Louie talks with Zita Arocha, senior lecturer, UTEP Department of Communication, on a conference for immigration reporting training. "Immigration: From the Border to the Heartland" will host 20 journalists from across the country. The conference will provide participants with journalistic skills and background on the different policy issues that affect immigration.
Originally published on Fri October 4, 2013 5:41 pm
Herman Wallace, one of the "Angola 3" inmates who survived more than 40 years of solitary confinement for the killing of a guard, died on Friday, just days after a judge overturned his conviction and ordered him free, saying he had not received a fair trial.
Many of the world's largest radio telescopes, operated by the National Radio Astronomy Observatory, are going inactive — the latest casualty of the government shutdown.
NPR's Geoffrey Brumfiel reports that the NRAO, which is funded by the National Science Foundation and operates radio telescopes in West Virginia, New Mexico, Arizona and even Chile, will be pointing the giant dishes straight up, in the "stow" position.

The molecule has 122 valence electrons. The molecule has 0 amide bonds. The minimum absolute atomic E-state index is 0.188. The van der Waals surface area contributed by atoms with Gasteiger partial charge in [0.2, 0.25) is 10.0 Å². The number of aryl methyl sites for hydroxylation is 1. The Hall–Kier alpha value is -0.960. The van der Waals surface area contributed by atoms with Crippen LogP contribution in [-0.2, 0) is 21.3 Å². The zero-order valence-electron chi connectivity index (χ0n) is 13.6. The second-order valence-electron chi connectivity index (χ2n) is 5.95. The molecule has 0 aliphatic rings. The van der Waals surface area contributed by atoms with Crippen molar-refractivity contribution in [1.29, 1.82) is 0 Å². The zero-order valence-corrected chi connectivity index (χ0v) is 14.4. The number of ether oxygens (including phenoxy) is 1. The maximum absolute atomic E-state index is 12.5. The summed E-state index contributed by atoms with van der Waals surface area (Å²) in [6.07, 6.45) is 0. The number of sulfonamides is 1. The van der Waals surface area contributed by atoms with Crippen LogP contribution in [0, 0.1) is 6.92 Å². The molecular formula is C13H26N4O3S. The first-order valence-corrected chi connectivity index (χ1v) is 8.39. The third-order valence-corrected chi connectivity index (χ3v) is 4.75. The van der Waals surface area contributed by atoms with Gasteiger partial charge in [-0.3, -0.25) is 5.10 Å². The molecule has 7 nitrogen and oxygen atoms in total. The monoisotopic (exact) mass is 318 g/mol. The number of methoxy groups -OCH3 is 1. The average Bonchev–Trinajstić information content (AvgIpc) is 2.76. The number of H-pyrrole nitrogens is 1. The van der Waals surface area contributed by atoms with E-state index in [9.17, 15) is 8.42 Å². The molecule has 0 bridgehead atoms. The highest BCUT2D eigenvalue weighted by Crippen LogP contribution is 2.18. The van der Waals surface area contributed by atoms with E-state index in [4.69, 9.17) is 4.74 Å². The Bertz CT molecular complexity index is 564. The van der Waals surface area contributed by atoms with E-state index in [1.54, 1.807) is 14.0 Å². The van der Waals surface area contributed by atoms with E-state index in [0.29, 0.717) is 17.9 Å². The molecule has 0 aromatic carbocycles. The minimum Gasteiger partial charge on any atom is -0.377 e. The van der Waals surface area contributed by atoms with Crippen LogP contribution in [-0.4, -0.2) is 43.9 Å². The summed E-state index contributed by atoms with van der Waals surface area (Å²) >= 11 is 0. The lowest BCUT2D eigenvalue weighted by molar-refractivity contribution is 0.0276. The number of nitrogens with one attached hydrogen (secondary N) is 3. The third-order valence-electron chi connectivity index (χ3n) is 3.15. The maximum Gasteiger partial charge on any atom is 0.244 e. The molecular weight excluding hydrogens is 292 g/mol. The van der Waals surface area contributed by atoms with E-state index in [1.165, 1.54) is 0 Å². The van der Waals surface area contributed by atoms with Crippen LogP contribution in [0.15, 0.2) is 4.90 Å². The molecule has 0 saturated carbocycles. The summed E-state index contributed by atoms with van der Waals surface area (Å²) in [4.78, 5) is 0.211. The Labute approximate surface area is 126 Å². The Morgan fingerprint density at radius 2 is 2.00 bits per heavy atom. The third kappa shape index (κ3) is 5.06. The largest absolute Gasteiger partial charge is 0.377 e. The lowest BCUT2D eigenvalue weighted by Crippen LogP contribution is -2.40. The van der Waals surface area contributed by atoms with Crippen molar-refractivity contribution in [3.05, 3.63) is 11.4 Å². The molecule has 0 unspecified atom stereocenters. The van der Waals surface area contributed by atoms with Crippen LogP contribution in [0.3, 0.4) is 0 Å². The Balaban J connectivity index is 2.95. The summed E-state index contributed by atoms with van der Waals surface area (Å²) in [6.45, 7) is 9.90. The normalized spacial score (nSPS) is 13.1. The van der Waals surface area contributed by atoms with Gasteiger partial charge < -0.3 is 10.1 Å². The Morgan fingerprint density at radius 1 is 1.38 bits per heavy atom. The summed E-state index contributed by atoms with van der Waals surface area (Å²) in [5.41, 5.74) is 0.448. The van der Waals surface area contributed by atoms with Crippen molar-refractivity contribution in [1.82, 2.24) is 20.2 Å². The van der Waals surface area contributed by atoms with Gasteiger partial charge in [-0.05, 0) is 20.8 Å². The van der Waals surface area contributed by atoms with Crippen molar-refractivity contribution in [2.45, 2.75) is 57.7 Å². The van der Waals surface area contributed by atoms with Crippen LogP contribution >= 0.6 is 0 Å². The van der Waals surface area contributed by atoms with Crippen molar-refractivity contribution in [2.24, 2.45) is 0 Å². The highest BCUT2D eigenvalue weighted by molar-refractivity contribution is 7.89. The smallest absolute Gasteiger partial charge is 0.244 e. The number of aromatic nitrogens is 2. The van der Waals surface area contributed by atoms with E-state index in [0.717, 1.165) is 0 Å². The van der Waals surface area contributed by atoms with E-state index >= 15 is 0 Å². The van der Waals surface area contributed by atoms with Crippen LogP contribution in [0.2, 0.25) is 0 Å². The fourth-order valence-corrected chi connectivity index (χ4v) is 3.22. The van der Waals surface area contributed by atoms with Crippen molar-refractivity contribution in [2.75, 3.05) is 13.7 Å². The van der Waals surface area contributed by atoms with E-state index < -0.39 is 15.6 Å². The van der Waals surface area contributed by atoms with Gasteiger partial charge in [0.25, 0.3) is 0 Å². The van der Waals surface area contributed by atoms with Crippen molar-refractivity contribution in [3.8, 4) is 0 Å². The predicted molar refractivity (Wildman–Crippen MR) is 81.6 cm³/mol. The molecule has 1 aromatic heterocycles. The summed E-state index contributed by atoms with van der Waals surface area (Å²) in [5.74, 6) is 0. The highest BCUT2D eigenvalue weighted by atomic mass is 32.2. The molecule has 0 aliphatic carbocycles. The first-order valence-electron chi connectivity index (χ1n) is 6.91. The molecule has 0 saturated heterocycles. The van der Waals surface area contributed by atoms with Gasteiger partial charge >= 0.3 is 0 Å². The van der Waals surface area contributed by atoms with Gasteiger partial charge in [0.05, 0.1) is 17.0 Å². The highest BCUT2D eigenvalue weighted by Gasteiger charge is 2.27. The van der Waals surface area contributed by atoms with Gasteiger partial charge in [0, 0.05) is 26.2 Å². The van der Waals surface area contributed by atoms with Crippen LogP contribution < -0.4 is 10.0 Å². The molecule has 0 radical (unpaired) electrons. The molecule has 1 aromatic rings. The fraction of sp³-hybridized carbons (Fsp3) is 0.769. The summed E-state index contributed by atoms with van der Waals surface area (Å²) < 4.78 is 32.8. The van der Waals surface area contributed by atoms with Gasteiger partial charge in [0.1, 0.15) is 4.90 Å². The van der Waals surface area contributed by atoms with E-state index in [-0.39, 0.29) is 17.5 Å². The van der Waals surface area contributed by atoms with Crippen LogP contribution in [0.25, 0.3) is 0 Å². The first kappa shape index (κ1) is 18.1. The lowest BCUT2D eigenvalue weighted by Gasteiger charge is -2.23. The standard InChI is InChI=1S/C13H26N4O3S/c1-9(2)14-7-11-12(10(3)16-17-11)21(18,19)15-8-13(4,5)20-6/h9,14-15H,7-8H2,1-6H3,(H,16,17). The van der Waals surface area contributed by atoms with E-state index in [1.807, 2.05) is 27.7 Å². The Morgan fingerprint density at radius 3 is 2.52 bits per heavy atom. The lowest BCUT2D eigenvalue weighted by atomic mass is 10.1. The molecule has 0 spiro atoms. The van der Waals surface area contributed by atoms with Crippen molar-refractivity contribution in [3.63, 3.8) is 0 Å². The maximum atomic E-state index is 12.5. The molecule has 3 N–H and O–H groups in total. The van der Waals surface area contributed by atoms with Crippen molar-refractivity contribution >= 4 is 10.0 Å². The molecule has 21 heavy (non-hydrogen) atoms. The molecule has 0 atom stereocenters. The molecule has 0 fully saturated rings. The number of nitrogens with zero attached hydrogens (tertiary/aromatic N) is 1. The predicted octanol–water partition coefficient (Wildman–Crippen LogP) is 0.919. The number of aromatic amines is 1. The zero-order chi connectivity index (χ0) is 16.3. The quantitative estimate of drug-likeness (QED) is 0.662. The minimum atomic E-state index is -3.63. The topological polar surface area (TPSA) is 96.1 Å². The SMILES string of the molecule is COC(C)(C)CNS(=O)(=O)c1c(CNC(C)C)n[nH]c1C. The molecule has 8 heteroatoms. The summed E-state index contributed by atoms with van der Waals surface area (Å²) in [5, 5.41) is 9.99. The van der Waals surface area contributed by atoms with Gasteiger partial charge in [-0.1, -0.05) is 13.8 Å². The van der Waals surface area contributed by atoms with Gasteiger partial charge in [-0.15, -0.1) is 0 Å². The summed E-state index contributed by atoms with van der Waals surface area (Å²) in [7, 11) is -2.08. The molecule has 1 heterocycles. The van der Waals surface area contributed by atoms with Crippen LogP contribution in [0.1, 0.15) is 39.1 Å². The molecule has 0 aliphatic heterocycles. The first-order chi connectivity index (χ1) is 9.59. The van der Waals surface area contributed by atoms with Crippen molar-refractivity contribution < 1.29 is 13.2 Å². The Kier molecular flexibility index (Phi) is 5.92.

Coming up, it's Lightning Fill In The Blank, but first it's the game where you have to listen for the rhyme. If you'd like to play on air, call or leave a message at 1-888-WAIT-WAIT. That's 1-88-924-8924. Or click the contact us link on our website waitwait.npr.org. You can find out there about attending our weekly live shows here at the Chase Bank Auditorium in Chicago and our first ever show in Cincinnati, Ohio on October 24th and in Elkhart, Indiana on November 21. Hi, you're on WAIT, WAIT...DON'T TELL ME!
Shirley Jones starred in some of the great movie musicals of the 1950s — Oklahoma, Carousel, The Music Man -- won an Oscar for her role in the film Elmer Gantry and then went on to be the mother in the classic sitcom The Partridge Family. She's just written a new memoir about her life onstage, on-screen and behind the scenes.
We've invited Jones to play a game called "Look, it's the partridge family! GET THEM!" Three questions about the sport of partridge shooting.
Snake handlers dwell at the edge of the spiritual frontier — a community of people who are willing to die for their faith three times a week in church. Members of the Pentecostal Holiness Church take up venomous serpents to prove their faith in God. The practice is still widespread in Appalachia, though mostly hidden.
Pastor Jamie Coots warns about the scent in the snake room behind his house in Middlesboro, Ky.